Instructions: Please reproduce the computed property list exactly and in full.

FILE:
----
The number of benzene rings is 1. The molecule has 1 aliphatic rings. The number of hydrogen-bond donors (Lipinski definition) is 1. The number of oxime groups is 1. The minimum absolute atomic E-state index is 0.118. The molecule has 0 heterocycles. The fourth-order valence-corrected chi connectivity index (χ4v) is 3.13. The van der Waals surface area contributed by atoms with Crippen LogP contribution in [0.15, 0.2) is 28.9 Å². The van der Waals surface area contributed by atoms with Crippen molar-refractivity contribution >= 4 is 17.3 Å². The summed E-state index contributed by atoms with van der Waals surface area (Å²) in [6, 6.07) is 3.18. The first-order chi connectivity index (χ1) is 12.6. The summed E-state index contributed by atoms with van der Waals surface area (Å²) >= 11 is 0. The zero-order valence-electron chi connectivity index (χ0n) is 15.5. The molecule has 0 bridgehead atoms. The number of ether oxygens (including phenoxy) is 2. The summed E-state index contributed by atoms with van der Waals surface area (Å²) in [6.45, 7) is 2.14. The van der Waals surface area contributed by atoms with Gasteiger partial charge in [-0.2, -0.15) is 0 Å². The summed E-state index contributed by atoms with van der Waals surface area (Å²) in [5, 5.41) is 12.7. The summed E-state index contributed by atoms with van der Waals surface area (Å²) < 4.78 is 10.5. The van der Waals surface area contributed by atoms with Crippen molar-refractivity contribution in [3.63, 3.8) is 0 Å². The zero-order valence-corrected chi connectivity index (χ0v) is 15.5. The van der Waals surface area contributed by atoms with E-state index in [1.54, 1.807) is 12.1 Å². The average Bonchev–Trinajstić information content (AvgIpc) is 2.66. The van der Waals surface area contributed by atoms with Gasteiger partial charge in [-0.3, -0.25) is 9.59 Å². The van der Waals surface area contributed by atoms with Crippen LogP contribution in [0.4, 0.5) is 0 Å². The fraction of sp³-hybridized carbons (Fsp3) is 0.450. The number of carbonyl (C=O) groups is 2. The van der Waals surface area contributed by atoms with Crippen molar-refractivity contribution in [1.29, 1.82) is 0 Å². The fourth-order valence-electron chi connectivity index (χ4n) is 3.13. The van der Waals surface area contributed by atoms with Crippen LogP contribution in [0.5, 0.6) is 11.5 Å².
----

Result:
The number of benzene rings is 1. The molecule has 1 aliphatic rings. The number of hydrogen-bond donors (Lipinski definition) is 1. The number of oxime groups is 1. The minimum absolute atomic E-state index is 0.118. The molecule has 0 heterocycles. The fourth-order valence-corrected chi connectivity index (χ4v) is 3.13. The van der Waals surface area contributed by atoms with Crippen LogP contribution in [0.15, 0.2) is 28.9 Å². The van der Waals surface area contributed by atoms with Crippen molar-refractivity contribution >= 4 is 17.3 Å². The summed E-state index contributed by atoms with van der Waals surface area (Å²) in [6, 6.07) is 3.18. The first-order chi connectivity index (χ1) is 12.6. The summed E-state index contributed by atoms with van der Waals surface area (Å²) >= 11 is 0. The zero-order valence-electron chi connectivity index (χ0n) is 15.5. The molecule has 0 bridgehead atoms. The number of ether oxygens (including phenoxy) is 2. The summed E-state index contributed by atoms with van der Waals surface area (Å²) in [6.45, 7) is 2.14. The van der Waals surface area contributed by atoms with Gasteiger partial charge in [-0.2, -0.15) is 0 Å². The summed E-state index contributed by atoms with van der Waals surface area (Å²) in [5, 5.41) is 12.7. The summed E-state index contributed by atoms with van der Waals surface area (Å²) < 4.78 is 10.5. The van der Waals surface area contributed by atoms with Crippen molar-refractivity contribution in [3.63, 3.8) is 0 Å². The zero-order valence-corrected chi connectivity index (χ0v) is 15.5. The van der Waals surface area contributed by atoms with E-state index in [1.54, 1.807) is 12.1 Å². The average Bonchev–Trinajstić information content (AvgIpc) is 2.66. The van der Waals surface area contributed by atoms with Gasteiger partial charge in [-0.3, -0.25) is 9.59 Å². The van der Waals surface area contributed by atoms with Crippen LogP contribution in [0.4, 0.5) is 0 Å². The fraction of sp³-hybridized carbons (Fsp3) is 0.450. The number of carbonyl (C=O) groups is 2. The van der Waals surface area contributed by atoms with Crippen molar-refractivity contribution in [1.29, 1.82) is 0 Å². The fourth-order valence-electron chi connectivity index (χ4n) is 3.13. The van der Waals surface area contributed by atoms with Crippen LogP contribution in [0.5, 0.6) is 11.5 Å².